The Social History Of Crime And Punishment In America A De

Author : Wilbur R. Miller
ISBN : 9781412988766
Genre : History
File Size : 30. 70 MB
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Several encyclopedias overview the contemporary system of criminal justice in America, but full understanding of current social problems and contemporary strategies to deal with them can come only with clear appreciation of the historical underpinnings of those problems. Thus, this four-volume work surveys the history and philosophy of crime, punishment, and criminal justice institutions in America from colonial times to the present. It covers the whole of the criminal justice system, from crimes, law enforcement and policing, to courts, corrections and human services. Among other things, this encyclopedia will: explicate philosophical foundations underpinning our system of justice; chart changing patterns in criminal activity and subsequent effects on legal responses; identify major periods in the development of our system of criminal justice; and explore evolving debates and conflicts on how best to address issues of crime and punishment. Its signed entries provide the historical context for students to better understand contemporary criminological debates and the contemporary shape of the U.S. system of law and justice.

Essays In The History Of Canadian Law

Author : George Blaine Baker
ISBN : 9781442670068
Genre : History
File Size : 84. 21 MB
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The essays in this volume deal with the legal history of the Province of Quebec, Upper and Lower Canada, and the Province of Canada between the British conquest of 1759 and confederation of the British North America colonies in 1867. The backbone of the modern Canadian provinces of Ontario and Quebec, this geographic area was unified politically for more than half of the period under consideration. As such, four of the papers are set in the geographic cradle of modern Quebec, four treat nineteenth-century Ontario, and the remaining four deal with the St. Lawrence and Great Lakes watershed as a whole. The authors come from disciplines as diverse as history, socio-legal studies, women’s studies, and law. The majority make substantial use of second-language sources in their essays, which shade into intellectual history, social and family history, regulatory history, and political history.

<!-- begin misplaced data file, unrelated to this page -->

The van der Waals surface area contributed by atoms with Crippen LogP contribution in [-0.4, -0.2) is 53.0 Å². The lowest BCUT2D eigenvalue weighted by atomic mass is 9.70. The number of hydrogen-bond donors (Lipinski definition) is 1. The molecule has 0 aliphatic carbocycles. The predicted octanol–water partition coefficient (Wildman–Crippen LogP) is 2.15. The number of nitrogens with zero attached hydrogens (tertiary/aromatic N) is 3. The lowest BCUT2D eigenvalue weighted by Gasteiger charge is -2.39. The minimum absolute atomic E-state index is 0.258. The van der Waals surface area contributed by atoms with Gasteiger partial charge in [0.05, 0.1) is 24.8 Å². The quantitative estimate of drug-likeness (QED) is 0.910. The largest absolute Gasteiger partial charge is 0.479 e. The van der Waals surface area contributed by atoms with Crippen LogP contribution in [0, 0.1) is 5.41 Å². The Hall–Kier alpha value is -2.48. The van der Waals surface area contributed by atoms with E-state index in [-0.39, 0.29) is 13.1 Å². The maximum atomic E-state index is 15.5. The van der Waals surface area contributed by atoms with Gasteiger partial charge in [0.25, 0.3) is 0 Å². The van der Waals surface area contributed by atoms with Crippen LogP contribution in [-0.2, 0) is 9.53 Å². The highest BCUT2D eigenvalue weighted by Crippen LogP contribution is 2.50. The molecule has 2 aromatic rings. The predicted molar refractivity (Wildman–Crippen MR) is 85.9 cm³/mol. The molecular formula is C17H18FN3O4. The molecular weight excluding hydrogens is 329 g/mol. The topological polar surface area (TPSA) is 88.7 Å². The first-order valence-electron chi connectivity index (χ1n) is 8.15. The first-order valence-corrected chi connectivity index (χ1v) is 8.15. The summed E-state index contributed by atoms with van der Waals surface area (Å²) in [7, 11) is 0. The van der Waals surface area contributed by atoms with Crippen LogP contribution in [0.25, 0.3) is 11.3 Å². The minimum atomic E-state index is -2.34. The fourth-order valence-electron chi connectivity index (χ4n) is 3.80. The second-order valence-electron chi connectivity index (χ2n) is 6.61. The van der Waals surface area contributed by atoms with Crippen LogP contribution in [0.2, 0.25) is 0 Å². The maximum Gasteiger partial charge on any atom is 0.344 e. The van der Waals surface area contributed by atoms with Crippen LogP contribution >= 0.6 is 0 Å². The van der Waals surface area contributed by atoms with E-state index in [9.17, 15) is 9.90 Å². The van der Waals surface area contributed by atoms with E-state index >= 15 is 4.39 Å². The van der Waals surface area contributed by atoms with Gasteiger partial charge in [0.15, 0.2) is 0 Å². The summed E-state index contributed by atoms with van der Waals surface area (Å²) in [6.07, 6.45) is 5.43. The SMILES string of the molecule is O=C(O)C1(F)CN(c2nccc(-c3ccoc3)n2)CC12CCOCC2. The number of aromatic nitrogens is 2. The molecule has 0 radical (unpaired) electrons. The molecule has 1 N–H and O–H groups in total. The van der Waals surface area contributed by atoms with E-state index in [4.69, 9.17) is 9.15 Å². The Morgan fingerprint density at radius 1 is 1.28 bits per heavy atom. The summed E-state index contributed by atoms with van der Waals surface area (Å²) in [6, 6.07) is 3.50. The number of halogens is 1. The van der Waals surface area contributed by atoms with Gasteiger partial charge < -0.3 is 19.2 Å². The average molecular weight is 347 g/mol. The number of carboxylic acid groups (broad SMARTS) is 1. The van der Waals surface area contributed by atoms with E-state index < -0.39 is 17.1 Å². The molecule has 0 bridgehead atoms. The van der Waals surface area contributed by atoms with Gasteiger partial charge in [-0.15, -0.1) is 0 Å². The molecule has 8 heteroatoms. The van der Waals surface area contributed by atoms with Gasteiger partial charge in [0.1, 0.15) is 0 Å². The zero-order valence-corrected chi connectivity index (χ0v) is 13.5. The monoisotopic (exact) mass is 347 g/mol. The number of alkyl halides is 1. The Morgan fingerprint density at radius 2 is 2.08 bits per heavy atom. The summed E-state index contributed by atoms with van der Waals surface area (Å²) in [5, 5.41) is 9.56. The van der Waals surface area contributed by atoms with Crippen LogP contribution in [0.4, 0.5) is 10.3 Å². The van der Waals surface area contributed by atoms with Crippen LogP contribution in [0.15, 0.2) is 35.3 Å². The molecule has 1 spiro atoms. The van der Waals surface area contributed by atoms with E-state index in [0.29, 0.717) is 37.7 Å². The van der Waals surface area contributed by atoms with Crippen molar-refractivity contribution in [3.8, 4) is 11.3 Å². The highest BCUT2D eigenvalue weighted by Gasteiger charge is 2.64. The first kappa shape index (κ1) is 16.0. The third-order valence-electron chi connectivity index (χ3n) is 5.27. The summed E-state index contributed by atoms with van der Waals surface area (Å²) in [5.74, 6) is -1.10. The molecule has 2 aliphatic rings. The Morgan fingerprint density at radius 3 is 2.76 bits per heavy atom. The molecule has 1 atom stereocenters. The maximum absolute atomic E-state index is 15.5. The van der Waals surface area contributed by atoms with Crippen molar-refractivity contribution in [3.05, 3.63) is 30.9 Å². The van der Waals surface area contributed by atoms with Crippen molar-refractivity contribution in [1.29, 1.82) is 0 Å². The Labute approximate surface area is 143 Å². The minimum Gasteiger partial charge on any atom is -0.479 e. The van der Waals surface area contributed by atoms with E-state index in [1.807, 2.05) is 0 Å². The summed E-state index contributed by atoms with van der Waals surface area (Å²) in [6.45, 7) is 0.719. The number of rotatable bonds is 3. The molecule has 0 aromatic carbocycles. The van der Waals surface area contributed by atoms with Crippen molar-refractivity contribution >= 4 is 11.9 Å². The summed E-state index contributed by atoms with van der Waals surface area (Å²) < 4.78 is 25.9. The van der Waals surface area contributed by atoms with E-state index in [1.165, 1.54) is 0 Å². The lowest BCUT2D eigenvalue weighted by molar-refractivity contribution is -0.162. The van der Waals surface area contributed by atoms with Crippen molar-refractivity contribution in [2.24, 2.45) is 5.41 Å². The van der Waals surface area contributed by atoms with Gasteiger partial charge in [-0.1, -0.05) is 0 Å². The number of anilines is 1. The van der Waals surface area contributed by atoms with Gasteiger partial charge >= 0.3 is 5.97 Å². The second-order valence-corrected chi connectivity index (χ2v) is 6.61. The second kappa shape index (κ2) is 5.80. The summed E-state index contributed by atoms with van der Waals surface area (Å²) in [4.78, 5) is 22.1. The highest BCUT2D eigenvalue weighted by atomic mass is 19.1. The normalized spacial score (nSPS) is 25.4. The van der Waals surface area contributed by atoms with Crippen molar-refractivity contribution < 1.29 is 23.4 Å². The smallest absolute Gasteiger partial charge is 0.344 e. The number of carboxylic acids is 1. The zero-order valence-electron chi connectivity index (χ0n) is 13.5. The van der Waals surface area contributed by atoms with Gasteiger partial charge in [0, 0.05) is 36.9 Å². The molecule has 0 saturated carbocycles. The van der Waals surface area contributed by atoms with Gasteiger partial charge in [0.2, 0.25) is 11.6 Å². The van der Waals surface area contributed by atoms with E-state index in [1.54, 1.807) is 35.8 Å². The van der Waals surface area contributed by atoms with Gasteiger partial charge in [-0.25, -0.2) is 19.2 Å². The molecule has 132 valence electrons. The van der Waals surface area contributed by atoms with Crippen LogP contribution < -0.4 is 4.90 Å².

Family Violence

Author : Robert L. Hampton
ISBN : 0761906657
Genre : Family & Relationships
File Size : 33. 93 MB
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Completely rewritten to reflect recent research into family and intimate violence this Second Edition of Family Violence explores the subject from its origins to assessment and treatment. The revision offers a summary of some of the best current scholarship conducted by family researchers.

Intimate Partner Violence In New Orleans

Author : Ashley Baggett
ISBN : 9781496815248
Genre : History
File Size : 44. 49 MB
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Ashley Baggett uncovers the voices of abused women who utilized the legal system in New Orleans to address their grievances from the antebellum era to the end of the nineteenth century. Poring over 26,000 records, Baggett analyzes 421 criminal cases involving intimate partner violence" physical or emotional abuse of a partner in a romantic relationship--revealing a significant demand among women, the community, and the courts for reform in the postbellum decades. Before the Civil War, some challenges and limits to the male privilege of chastisement existed, but the gendered power structure and the veil of privacy for families in the courts largely shielded abusers from criminal prosecution. However, the war upended gender expectations and increased female autonomy, leading to the demand for and brief recognition of women's right to be free from violence. Baggett demonstrates how postbellum decades offered a fleeting opportunity for change before the gender and racial expectations hardened with the rise of Jim Crow. Her findings reveal previously unseen dimensions of women's lives both inside and outside legal marriage and women's attempts to renegotiate power in relationships. Highlighting the lived experiences of these women, Baggett tracks how gender, race, and location worked together to define and redefine gender expectations and legal rights. Moreover, she demonstrates recognition of women's legal personhood as well as differences between northern and southern states" trajectories in response to intimate partner violence during the nineteenth century.

Gender And Women S Leadership

Author : Karen O'Connor
ISBN : 9781412960830
Genre : Leadership in women
File Size : 49. 53 MB